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|Title:||Risk of Liver Fibrosis in Hepatitis B Virus and HIV Coinfected Youths Receiving Tenofovir-Containing Antiretroviral Regimen|
|Keywords:||Immunology and Microbiology|
|Abstract:||BACKGROUND:: Hepatitis B virus (HBV) and HIV coinfection is associated with risk of progression to chronic liver disease. We assessed liver stiffness in HBV-HIV coinfected youths. METHODS:: A cross-sectional study in HBV-HIV coinfected youths aged 18 to 25 years who received a tenofovir (TDF)-containing antiretroviral therapy regimen for >96 weeks. Measurements included HBV DNA level, HBV serology profiles, and transient elastography (TE). The cutoff for TE results included ≥5.9 kPa for F2-moderate fibrosis, ≥7.4 kPa for F3-severe fibrosis, and ≥9.6 kPa for F4-cirrhosis. RESULTS:: From March to December 2016, 15 HBV-HIV coinfected youths with a median duration on TDF-containing regimens of 3.3 years were enrolled. Five (33%) youths had significant liver fibrosis, 3 with F2-moderate, 1 with F3-advanced fibrosis, and 1 with F4-cirrhosis. Other 5 without liver fibrosis had hepatitis B surface e antigen (HBsAg) and hepatitis B surface e antigen (HBeAg) loss. Higher mean alanine transaminase (ALT) was observed among the group with F2-F4 when compared to those with F0. CONCLUSION:: Liver fibrosis was evidenced in HBV-HIV coinfected youths in Thailand. Transient elastography might be considered for those who do not achieve HBsAg loss or have persistent ALT elevation while on treatment.|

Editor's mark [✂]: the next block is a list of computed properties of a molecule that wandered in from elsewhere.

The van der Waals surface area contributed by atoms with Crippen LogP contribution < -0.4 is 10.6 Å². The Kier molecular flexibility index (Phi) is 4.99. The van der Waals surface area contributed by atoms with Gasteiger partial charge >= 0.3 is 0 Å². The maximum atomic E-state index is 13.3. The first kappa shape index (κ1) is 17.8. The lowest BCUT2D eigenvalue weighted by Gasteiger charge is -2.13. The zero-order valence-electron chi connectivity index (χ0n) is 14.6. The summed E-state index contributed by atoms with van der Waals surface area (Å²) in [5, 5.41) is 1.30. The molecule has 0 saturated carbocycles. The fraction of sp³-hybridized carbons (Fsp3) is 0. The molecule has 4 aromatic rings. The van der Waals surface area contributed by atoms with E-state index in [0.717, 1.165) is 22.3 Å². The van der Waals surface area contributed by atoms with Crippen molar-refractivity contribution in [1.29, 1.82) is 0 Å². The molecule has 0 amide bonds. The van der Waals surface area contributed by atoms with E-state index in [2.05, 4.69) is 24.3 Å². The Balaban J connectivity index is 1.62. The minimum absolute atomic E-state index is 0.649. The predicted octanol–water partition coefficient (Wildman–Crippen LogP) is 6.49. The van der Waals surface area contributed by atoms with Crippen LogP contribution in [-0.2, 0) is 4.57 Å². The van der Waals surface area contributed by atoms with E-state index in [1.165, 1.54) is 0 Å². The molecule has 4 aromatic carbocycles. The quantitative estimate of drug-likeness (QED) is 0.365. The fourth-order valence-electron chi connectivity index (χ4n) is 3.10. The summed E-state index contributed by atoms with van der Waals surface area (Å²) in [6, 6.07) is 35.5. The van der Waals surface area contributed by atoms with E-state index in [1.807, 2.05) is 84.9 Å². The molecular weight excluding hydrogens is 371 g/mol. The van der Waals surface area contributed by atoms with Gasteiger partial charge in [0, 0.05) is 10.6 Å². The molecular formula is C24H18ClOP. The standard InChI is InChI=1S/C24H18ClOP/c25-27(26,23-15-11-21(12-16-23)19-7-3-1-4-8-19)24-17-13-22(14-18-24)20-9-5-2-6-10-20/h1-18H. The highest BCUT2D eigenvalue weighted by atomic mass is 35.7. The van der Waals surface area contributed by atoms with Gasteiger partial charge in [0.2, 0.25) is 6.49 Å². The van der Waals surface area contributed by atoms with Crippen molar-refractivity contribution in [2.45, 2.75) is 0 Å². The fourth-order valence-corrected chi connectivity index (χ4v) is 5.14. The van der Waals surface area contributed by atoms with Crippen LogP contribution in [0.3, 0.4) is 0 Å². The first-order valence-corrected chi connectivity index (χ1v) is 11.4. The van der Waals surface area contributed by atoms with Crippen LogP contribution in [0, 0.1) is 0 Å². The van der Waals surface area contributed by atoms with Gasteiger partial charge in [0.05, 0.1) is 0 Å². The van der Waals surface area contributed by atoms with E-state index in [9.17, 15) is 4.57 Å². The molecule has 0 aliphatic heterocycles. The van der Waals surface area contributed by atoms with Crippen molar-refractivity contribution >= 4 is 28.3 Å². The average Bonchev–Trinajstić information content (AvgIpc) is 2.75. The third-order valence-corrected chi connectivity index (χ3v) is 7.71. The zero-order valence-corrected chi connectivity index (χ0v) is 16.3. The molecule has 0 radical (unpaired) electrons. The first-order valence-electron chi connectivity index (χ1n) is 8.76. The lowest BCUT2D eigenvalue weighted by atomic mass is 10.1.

|Appears in Collections:||CMUL: Journal Articles|
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